2 eggs, lightly beaten
1 cup vegetable or olive oil, for frying
2 tsp salt
1⁄2 tsp. freshly ground black pepper
1⁄2 tsp. Aleppo pepper or smoked paprika (optional)
Chopped parsley, to garnish Lemon wedges, to garnish
Set the potatoes in a 4 quart saucepan with 1 teaspoon of salt and fill the pan with enough water to cover the potatoes. Boil the potatoes for 10 minutes, or until fork tender. Reserving 1⁄2 cup of the cooking water, drain the potatoes and mash them thoroughly with a fork or masher, so no chunks remain.
Meanwhile, heat the 3 tablespoons olive oil in a large skillet over medium heat. Add the leeks and sauté for 5 minutes, until the leeks soften. Pour the 1⁄2 cup reserved cooking water over the leeks and cook, stirring occasionally, for another 10 minutes, until the leeks are completely soft. Let cool for 10 minutes, or until the leeks can be handled. Over a bowl or the sink, squeeze the leeks to express the excess liquid and place them in a separate bowl.
After extracting the excess liquid from the leeks, combine them with the ground beef, mashed potatoes, 1⁄4 cup of flour, eggs, 1 teaspoon salt, black pepper, and Aleppo pepper or paprika if using. Mix thoroughly. The mixture should have the consistency of a thick paste.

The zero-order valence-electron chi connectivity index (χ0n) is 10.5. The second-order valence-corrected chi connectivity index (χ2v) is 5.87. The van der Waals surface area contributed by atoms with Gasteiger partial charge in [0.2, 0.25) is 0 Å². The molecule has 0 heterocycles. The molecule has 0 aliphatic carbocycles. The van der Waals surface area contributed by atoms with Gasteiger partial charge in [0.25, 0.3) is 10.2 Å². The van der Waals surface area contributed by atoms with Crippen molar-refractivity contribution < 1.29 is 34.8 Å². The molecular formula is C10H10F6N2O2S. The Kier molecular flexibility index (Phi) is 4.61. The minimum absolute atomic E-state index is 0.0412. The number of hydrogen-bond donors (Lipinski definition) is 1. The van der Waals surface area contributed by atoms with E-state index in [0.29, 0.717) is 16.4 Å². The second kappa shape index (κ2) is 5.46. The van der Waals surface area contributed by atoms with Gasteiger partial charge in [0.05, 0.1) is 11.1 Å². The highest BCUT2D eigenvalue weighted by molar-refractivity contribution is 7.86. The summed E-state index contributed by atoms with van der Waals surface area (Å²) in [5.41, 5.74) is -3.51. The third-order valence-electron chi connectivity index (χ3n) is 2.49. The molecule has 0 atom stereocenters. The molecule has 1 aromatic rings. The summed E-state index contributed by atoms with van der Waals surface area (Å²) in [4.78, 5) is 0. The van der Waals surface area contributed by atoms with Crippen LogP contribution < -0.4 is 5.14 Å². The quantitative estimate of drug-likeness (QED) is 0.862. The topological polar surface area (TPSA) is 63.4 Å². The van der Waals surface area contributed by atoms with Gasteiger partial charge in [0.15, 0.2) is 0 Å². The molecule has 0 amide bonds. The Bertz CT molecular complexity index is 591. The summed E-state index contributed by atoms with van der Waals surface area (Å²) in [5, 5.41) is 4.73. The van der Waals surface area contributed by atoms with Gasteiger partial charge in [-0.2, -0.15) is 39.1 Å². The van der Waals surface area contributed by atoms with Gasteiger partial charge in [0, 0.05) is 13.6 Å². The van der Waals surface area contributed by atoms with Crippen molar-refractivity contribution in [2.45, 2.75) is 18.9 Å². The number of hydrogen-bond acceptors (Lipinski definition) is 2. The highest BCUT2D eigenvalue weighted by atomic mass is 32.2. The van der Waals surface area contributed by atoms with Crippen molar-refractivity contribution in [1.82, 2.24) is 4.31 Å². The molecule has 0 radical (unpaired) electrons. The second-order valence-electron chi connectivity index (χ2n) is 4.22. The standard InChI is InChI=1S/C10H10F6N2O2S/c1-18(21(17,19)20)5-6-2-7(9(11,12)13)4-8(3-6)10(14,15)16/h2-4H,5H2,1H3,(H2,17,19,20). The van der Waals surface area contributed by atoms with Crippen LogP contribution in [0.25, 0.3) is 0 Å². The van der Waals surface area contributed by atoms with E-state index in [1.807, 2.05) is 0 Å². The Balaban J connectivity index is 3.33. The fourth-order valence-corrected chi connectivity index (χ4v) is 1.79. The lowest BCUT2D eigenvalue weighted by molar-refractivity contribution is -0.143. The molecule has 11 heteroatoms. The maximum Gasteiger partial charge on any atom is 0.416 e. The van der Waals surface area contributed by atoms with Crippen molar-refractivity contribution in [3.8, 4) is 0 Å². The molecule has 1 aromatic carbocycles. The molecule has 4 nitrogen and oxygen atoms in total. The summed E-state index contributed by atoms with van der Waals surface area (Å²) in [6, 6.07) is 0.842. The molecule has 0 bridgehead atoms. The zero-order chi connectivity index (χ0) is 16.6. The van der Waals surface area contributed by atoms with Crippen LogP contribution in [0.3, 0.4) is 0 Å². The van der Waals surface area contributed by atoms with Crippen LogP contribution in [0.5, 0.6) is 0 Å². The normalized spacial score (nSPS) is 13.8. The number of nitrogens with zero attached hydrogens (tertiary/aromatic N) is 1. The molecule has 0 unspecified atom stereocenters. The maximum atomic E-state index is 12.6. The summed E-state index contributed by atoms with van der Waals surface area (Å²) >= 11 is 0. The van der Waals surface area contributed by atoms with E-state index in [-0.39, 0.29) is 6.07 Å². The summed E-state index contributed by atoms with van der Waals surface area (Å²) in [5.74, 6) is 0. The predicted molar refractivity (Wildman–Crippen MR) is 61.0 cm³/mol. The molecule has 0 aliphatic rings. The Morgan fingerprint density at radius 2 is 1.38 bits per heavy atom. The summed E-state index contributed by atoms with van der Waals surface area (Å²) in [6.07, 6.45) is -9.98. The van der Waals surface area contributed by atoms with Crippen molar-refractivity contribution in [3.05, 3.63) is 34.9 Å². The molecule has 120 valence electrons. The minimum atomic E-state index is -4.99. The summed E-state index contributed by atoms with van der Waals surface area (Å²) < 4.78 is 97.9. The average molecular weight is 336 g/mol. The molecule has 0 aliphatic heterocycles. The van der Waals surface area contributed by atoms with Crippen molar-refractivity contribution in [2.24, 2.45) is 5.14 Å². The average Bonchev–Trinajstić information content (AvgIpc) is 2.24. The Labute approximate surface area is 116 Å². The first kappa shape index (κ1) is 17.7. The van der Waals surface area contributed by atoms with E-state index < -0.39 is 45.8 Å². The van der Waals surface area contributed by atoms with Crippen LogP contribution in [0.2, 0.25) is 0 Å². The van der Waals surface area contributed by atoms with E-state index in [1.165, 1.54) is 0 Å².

Ceutan Fish (Fish with Pipirrana)
This dish comes from the city of origin of Yael, the Reform Community’s director. She explains that the recipe is not inherited from her family but rather was one that her mother adopted from a neighbor that became popular in the 70s in Ceuta. The fish, ideally one of a meatier variety that’s good for searing, is seared on a griddle for exactly the right amount of time to be later crowned with a salad of fresh vegetables. This salad, which tops the seared fish in order to mix with the cooked fish’s juices, is called Pipirrana. It’s a nice, fun little name that comes from the south of Andalusia, specifically Cádiz. Cádiz and her North African city of birth, Ceuta, are both port cities, between the European and African continents. Yael explains that this mix of culinary and cultural influences in the cities on the Strait of Gibraltar contributes to the unique story and delicious history of this salad, which tastes as good atop cod as it does over a meatier fish, such as tuna.
1 pound tuna, Atlantic bonito, tuna, or cod fillet, skinned and de-boned